Socioemotional aspects of students' learning in a cognitive-apprenticeship environment

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Abstract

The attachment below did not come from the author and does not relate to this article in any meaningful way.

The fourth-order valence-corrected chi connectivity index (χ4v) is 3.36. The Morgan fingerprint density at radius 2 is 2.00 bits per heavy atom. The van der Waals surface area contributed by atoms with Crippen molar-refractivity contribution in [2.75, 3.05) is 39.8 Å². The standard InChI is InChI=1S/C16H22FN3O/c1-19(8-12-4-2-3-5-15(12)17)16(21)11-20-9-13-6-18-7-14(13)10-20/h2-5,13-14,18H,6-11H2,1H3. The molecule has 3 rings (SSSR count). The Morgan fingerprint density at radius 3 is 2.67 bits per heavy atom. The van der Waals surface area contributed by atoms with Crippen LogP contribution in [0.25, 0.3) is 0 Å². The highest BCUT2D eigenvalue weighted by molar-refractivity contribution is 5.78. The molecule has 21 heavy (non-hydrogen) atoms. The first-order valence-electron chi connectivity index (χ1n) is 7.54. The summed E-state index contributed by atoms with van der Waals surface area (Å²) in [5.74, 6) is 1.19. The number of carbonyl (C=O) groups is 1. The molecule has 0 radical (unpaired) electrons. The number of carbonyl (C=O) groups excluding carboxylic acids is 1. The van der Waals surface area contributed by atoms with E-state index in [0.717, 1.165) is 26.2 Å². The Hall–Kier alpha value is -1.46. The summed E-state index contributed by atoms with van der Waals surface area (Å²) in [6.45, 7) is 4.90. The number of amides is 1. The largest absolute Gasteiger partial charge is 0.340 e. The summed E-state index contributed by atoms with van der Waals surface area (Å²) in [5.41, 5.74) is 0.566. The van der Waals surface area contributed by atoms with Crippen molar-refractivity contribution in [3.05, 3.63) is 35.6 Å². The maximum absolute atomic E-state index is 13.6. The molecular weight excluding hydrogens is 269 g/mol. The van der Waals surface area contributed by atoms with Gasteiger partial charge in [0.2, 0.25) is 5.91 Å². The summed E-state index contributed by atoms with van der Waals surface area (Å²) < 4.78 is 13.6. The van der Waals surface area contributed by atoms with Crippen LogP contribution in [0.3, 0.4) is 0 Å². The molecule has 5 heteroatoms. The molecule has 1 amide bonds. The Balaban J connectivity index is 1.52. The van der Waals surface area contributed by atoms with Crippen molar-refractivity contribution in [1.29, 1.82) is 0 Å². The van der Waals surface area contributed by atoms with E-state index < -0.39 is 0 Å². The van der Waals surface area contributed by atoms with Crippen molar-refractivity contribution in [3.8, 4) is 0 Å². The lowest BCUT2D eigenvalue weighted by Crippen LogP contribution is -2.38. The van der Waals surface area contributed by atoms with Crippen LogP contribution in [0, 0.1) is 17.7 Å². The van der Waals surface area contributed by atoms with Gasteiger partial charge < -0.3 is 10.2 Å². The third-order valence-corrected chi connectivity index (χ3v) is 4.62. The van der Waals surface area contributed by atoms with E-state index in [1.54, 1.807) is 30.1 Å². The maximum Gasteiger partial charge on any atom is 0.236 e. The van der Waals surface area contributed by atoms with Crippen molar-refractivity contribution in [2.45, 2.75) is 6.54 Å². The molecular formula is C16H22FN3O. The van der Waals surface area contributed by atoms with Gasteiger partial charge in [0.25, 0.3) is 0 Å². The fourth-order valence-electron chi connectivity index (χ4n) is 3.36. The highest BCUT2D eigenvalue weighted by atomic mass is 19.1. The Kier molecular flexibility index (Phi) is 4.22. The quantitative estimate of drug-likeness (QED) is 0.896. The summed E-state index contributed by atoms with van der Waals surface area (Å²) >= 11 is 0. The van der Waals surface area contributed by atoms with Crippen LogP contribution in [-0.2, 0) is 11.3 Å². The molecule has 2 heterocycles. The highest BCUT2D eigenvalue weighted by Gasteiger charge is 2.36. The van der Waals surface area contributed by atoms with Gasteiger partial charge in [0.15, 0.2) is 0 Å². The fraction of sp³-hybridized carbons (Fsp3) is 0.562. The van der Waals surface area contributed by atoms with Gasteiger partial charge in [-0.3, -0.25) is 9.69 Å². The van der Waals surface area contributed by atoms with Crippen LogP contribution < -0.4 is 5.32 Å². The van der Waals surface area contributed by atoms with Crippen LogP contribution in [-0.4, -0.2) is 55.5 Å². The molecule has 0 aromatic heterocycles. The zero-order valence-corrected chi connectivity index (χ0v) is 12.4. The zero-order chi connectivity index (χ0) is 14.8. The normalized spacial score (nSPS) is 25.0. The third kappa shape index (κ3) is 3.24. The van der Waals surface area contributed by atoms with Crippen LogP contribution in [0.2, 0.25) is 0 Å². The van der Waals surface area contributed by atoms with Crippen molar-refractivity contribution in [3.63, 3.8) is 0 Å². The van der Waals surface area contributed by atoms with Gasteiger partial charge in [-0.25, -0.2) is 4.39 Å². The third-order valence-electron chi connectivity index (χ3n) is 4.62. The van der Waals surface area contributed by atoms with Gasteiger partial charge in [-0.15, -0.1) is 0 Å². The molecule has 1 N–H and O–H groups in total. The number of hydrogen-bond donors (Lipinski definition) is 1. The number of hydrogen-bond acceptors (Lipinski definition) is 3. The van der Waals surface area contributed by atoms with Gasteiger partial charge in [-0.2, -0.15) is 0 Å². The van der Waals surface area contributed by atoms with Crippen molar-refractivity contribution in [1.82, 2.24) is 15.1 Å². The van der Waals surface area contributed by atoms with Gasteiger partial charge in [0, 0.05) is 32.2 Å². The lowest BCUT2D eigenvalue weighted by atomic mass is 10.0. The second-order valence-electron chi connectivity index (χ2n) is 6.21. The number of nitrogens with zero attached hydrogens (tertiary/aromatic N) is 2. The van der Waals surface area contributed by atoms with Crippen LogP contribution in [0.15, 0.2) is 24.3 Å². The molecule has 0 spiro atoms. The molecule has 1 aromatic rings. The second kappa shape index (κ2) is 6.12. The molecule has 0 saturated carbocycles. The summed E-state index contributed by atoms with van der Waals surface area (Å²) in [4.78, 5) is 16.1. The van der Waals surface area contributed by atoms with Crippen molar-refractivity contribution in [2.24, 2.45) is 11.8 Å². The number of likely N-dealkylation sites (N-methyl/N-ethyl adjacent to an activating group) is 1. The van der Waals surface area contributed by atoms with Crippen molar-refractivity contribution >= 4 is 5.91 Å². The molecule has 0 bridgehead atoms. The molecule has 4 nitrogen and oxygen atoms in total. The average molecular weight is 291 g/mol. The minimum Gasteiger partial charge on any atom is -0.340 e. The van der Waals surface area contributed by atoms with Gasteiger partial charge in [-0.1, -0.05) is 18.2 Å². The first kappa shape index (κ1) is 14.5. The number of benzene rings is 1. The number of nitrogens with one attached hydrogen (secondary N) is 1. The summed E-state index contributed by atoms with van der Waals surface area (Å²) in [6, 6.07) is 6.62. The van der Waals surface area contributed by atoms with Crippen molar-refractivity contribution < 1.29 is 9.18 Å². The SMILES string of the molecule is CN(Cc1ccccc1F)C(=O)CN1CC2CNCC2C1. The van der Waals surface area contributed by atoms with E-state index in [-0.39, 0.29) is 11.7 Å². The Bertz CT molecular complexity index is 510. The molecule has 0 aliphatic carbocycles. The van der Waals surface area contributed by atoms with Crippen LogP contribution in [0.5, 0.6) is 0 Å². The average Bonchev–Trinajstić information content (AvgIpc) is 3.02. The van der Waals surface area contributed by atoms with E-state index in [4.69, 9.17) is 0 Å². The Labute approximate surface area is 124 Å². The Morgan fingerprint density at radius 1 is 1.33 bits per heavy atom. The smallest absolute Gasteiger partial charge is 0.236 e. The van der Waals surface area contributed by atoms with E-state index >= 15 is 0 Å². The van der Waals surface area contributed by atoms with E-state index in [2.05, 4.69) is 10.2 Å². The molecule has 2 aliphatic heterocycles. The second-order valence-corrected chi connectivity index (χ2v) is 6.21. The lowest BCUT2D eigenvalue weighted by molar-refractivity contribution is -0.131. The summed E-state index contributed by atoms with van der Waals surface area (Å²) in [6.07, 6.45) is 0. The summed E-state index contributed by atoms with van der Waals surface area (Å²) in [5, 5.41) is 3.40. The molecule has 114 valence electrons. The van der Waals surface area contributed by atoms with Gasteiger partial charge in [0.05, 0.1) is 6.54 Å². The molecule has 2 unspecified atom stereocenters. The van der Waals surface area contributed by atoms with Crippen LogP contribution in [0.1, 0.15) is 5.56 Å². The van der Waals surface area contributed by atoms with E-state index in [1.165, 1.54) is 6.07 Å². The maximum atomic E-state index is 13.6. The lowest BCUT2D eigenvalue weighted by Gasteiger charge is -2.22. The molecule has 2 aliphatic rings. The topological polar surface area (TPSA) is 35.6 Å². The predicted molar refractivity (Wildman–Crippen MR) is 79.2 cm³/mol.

In this article, it is argued that learner's individual activities and interpretations in new learning environments have not been adequately analyzed. The analyses of students' social and motivational interpretations of interaction during classroom teaching and learning are reported. The interactive learning was organized according to the principles of a cognitive apprenticeship and applied to a technology-based learning environment. The purpose of the learning task was to promote the mediation of modern technological thinking and problem-solving skills for 7th grade students in a LegoTClogo environment. An on-line method was developed for step by step analysis of students' social interpretations and motivational orientation during the learning process. In Study 1 the focus was to describe how interaction based on cognitive apprenticeship in a complex technology-based learning environment affects the students' situational motivational and emotional interpretations. It is demonstrated what are the possible processes to appear among the students by describing eight cases. The results show that only some students interpreted tasks and teacher's activities in the anticipated direction of the cognitive apprenticeship model. In Study 2 six case-based descriptions demonstrate how students with different orientational tendencies in a traditional classroom learning develop their motivational orientation and coping strategies during the experimental lessons. For that purpose the students' motivational orientations in traditional classroom lessons were evaluated with paper and pencil tests. The results indicate that the cognitive apprenticeship and technology rich environment may maintain the student's tendency toward task orientation and even direct some students toward task-orientation. It is concluded that the same instructional arrangements in two studies were interpreted differently and led to different cognitive and emotional processes among individual students. The results call for a discussion on more detailed considerations of the complex interactional bases for individual students' motivation and new instructional design.

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